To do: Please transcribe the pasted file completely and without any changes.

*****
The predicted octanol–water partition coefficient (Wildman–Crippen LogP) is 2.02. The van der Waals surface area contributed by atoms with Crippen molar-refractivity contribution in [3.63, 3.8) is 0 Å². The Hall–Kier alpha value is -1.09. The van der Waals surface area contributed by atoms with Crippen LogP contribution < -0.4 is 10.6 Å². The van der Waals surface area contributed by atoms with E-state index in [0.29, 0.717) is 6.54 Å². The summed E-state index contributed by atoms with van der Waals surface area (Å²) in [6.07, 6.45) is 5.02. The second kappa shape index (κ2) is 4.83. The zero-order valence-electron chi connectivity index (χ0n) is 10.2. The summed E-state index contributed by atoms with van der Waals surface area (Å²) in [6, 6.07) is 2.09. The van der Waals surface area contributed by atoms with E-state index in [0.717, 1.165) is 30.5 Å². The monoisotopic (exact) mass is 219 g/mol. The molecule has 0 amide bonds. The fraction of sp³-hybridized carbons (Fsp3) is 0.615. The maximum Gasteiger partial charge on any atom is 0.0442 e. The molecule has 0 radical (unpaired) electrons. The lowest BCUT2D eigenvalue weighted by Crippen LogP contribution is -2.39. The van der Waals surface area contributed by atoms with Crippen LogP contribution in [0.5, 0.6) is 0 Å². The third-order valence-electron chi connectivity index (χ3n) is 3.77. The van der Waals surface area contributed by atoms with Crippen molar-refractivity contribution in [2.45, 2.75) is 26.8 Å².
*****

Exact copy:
The predicted octanol–water partition coefficient (Wildman–Crippen LogP) is 2.02. The van der Waals surface area contributed by atoms with Crippen molar-refractivity contribution in [3.63, 3.8) is 0 Å². The Hall–Kier alpha value is -1.09. The van der Waals surface area contributed by atoms with Crippen LogP contribution < -0.4 is 10.6 Å². The van der Waals surface area contributed by atoms with E-state index in [0.29, 0.717) is 6.54 Å². The summed E-state index contributed by atoms with van der Waals surface area (Å²) in [6.07, 6.45) is 5.02. The second kappa shape index (κ2) is 4.83. The zero-order valence-electron chi connectivity index (χ0n) is 10.2. The summed E-state index contributed by atoms with van der Waals surface area (Å²) in [6, 6.07) is 2.09. The van der Waals surface area contributed by atoms with E-state index in [0.717, 1.165) is 30.5 Å². The monoisotopic (exact) mass is 219 g/mol. The molecule has 0 amide bonds. The fraction of sp³-hybridized carbons (Fsp3) is 0.615. The maximum Gasteiger partial charge on any atom is 0.0442 e. The molecule has 0 radical (unpaired) electrons. The lowest BCUT2D eigenvalue weighted by Crippen LogP contribution is -2.39. The van der Waals surface area contributed by atoms with Crippen LogP contribution in [0.5, 0.6) is 0 Å². The third-order valence-electron chi connectivity index (χ3n) is 3.77. The van der Waals surface area contributed by atoms with Crippen molar-refractivity contribution in [2.45, 2.75) is 26.8 Å².